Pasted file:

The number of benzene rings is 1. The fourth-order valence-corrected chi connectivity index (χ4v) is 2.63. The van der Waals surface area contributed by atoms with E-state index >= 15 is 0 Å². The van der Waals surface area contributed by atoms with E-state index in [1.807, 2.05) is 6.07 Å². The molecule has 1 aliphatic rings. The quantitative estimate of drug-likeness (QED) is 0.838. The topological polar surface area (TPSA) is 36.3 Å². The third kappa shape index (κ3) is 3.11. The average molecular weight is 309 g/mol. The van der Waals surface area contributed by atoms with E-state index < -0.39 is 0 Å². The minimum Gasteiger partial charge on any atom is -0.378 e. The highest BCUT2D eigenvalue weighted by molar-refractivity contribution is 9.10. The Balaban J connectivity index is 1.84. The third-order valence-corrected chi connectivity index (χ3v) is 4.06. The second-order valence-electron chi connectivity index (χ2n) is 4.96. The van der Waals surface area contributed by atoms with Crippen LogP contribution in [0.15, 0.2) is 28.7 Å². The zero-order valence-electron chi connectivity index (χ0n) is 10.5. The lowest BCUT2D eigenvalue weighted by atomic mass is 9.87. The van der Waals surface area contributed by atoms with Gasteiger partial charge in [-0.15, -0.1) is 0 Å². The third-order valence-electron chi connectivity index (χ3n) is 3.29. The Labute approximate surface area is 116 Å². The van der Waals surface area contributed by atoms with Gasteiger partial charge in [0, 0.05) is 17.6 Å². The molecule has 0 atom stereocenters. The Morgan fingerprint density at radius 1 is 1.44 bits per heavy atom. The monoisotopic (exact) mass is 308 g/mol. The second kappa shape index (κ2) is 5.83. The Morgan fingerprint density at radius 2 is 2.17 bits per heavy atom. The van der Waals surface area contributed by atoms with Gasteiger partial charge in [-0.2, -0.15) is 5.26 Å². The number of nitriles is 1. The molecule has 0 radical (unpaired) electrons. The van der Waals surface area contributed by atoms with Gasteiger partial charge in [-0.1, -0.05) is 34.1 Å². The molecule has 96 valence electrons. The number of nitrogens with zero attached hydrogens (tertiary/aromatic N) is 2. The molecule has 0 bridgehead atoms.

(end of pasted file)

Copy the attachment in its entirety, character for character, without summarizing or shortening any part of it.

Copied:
The number of benzene rings is 1. The fourth-order valence-corrected chi connectivity index (χ4v) is 2.63. The van der Waals surface area contributed by atoms with E-state index >= 15 is 0 Å². The van der Waals surface area contributed by atoms with E-state index in [1.807, 2.05) is 6.07 Å². The molecule has 1 aliphatic rings. The quantitative estimate of drug-likeness (QED) is 0.838. The topological polar surface area (TPSA) is 36.3 Å². The third kappa shape index (κ3) is 3.11. The average molecular weight is 309 g/mol. The van der Waals surface area contributed by atoms with E-state index < -0.39 is 0 Å². The minimum Gasteiger partial charge on any atom is -0.378 e. The highest BCUT2D eigenvalue weighted by molar-refractivity contribution is 9.10. The Balaban J connectivity index is 1.84. The third-order valence-corrected chi connectivity index (χ3v) is 4.06. The second-order valence-electron chi connectivity index (χ2n) is 4.96. The van der Waals surface area contributed by atoms with Crippen LogP contribution in [0.15, 0.2) is 28.7 Å². The zero-order valence-electron chi connectivity index (χ0n) is 10.5. The lowest BCUT2D eigenvalue weighted by atomic mass is 9.87. The van der Waals surface area contributed by atoms with Gasteiger partial charge in [-0.15, -0.1) is 0 Å². The third-order valence-electron chi connectivity index (χ3n) is 3.29. The Labute approximate surface area is 116 Å². The van der Waals surface area contributed by atoms with Gasteiger partial charge in [0, 0.05) is 17.6 Å². The molecule has 0 atom stereocenters. The Morgan fingerprint density at radius 1 is 1.44 bits per heavy atom. The monoisotopic (exact) mass is 308 g/mol. The second kappa shape index (κ2) is 5.83. The Morgan fingerprint density at radius 2 is 2.17 bits per heavy atom. The van der Waals surface area contributed by atoms with Gasteiger partial charge in [-0.2, -0.15) is 5.26 Å². The number of nitriles is 1. The molecule has 0 radical (unpaired) electrons. The van der Waals surface area contributed by atoms with Gasteiger partial charge in [-0.1, -0.05) is 34.1 Å². The molecule has 96 valence electrons. The number of nitrogens with zero attached hydrogens (tertiary/aromatic N) is 2. The molecule has 0 bridgehead atoms.